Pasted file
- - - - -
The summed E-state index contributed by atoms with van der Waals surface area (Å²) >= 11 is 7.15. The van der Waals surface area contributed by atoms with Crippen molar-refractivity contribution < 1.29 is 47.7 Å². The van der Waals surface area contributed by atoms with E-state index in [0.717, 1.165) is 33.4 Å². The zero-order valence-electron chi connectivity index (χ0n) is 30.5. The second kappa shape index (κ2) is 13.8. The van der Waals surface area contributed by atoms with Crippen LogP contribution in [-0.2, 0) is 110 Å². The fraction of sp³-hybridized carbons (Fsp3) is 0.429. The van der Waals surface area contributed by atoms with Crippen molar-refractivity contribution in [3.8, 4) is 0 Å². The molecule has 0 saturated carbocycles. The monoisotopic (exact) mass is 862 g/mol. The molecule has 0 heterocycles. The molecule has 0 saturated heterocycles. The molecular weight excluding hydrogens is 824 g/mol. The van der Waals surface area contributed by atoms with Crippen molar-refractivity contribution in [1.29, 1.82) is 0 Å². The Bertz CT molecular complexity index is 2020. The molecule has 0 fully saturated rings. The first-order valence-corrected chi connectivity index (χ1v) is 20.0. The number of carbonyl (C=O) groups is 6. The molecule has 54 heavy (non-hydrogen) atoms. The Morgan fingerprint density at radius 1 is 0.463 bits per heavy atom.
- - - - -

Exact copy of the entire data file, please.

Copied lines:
The summed E-state index contributed by atoms with van der Waals surface area (Å²) >= 11 is 7.15. The van der Waals surface area contributed by atoms with Crippen molar-refractivity contribution < 1.29 is 47.7 Å². The van der Waals surface area contributed by atoms with E-state index in [0.717, 1.165) is 33.4 Å². The zero-order valence-electron chi connectivity index (χ0n) is 30.5. The second kappa shape index (κ2) is 13.8. The van der Waals surface area contributed by atoms with Crippen LogP contribution in [-0.2, 0) is 110 Å². The fraction of sp³-hybridized carbons (Fsp3) is 0.429. The van der Waals surface area contributed by atoms with Crippen molar-refractivity contribution in [3.8, 4) is 0 Å². The molecule has 0 saturated carbocycles. The monoisotopic (exact) mass is 862 g/mol. The molecule has 0 heterocycles. The molecule has 0 saturated heterocycles. The molecular weight excluding hydrogens is 824 g/mol. The van der Waals surface area contributed by atoms with Crippen molar-refractivity contribution in [1.29, 1.82) is 0 Å². The Bertz CT molecular complexity index is 2020. The molecule has 0 fully saturated rings. The first-order valence-corrected chi connectivity index (χ1v) is 20.0. The number of carbonyl (C=O) groups is 6. The molecule has 54 heavy (non-hydrogen) atoms. The Morgan fingerprint density at radius 1 is 0.463 bits per heavy atom.